# The Degree/Diameter Problem

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## Citation

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If you are using a specific page in combinatoricsWiki, say the "The degree-diameter problem" page, then it would be better to cite the page as follows.

• E. Loz, H. P\'erez-Ros\'es and G.Pineda-Villavicencio (2010). The degree-diameter problem, Combinatorics Wiki, http://combinatoricswiki.org.

## Introduction

### Undirected graphs

A graph G is a collection of points, also called vertices or nodes, and lines connecting these points, also called edges. The set of all the vertices of G is denoted by V, and the set of all edges of G is denoted by E, and therefore we can write G as the pair (V,E). We consider only the case when V is finite. The set E can also be regarded as a subset of the 2-element subsets of V, where if u and v are two vertices of G, then the edge e connecting u to v is an element of the set E, and therefore we can write e as (u,v), and say that u and v are adjacent. We can also say that u and v are the endvertices of the edge e=(u,v).

An edge e=(u,v) with u=v is called a loop. Two edges with the same endvertices are called multiple. A simple graph is a graph without loops or multiple edges. Here we only consider simple graphs.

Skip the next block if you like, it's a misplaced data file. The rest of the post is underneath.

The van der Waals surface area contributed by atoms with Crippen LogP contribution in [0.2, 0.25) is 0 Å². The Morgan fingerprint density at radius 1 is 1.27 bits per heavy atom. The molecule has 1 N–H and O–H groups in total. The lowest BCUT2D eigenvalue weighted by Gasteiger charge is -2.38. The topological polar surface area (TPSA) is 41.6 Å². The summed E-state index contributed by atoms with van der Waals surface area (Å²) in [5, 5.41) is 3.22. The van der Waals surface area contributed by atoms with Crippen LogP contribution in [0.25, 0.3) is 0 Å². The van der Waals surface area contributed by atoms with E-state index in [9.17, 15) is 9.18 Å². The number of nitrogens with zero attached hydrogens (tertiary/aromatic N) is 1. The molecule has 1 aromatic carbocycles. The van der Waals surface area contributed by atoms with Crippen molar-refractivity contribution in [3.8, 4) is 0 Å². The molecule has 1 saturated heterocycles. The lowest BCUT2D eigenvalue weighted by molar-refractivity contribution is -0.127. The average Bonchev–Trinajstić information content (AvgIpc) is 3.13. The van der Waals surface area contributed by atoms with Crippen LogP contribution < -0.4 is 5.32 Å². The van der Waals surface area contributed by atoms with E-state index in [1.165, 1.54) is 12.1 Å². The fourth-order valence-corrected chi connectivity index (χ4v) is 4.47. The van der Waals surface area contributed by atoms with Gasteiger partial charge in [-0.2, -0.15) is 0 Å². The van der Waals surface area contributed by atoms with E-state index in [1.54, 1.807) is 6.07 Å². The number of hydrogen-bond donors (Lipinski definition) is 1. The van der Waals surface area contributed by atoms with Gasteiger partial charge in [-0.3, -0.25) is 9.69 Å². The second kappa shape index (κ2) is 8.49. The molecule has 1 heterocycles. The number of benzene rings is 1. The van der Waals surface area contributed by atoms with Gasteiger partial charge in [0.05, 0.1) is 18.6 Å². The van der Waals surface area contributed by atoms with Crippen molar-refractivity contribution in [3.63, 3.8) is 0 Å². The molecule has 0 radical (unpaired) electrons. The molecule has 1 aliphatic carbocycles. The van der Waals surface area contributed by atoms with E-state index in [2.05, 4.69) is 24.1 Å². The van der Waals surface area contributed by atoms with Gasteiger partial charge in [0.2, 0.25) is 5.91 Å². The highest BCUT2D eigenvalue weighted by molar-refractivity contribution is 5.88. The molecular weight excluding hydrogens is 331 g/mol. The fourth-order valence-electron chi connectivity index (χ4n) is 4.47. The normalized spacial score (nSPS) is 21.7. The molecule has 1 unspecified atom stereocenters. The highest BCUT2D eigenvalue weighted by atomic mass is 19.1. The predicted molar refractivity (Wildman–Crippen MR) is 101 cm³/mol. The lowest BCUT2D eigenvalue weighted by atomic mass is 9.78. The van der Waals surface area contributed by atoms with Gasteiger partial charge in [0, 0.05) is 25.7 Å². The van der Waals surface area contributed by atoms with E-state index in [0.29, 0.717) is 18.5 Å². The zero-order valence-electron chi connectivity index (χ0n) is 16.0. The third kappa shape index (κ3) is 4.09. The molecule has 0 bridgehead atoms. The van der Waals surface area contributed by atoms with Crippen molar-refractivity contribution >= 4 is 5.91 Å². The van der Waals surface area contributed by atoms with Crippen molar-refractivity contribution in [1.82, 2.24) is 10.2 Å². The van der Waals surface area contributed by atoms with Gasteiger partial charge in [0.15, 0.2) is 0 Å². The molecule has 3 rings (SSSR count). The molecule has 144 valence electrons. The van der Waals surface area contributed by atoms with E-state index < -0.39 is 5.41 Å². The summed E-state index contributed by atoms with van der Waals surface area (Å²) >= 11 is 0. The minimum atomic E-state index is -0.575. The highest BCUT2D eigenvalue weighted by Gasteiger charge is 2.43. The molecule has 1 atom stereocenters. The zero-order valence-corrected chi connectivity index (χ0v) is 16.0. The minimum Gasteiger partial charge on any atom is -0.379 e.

The number of vertices n in the graph G is the order of the graph, and is denoted by n=|G|=|V|.

The degree of a vertex, denoted d(v), is the number of vertices adjacent to v. A graph G is d-regular if the degree of all the vertices in G is equal to d.

A path P is a sequence of distinct vertices, such that any consecutive vertices are adjacent, and non-consecutive vertices are not. A cycle is a path of at least three vertices starting and ending in the same vertex. In a graph G the distance between two vertices u and v is the number of edges in a shortest path starting at u and terminating at v. We denote this distance by dist(u,v). If no such path exists, and hence, the graph is disconnected, we say that the distance is $\infty$. The diameter k of G is the maximum pairwise distance between the vertices of the graph.

The degree diameter problem is the problem of finding the largest possible number N(d,k) of vertices in a graph of maximum degree d and diameter k.

We call a graph of maximum degree d and diameter k a (d,k)-graph.

An upper bound on the order of a (d,k)-graph is given by the expression (d(d-1)k-2)(d-2)-1, known as the Moore bound, and denoted by M(d,k).

Graphs whose order attains the Moore bound are called Moore graphs. Moore graphs proved to be very rare. They are the complete graphs on d+1 vertices, the cycles on 2k+1 vertices, and for diameter 2, the Petersen graph, the Hoffman-Singleton graph and probably a graph of degree d = 57. For 2 < k and 2 < d, there are no Moore graphs.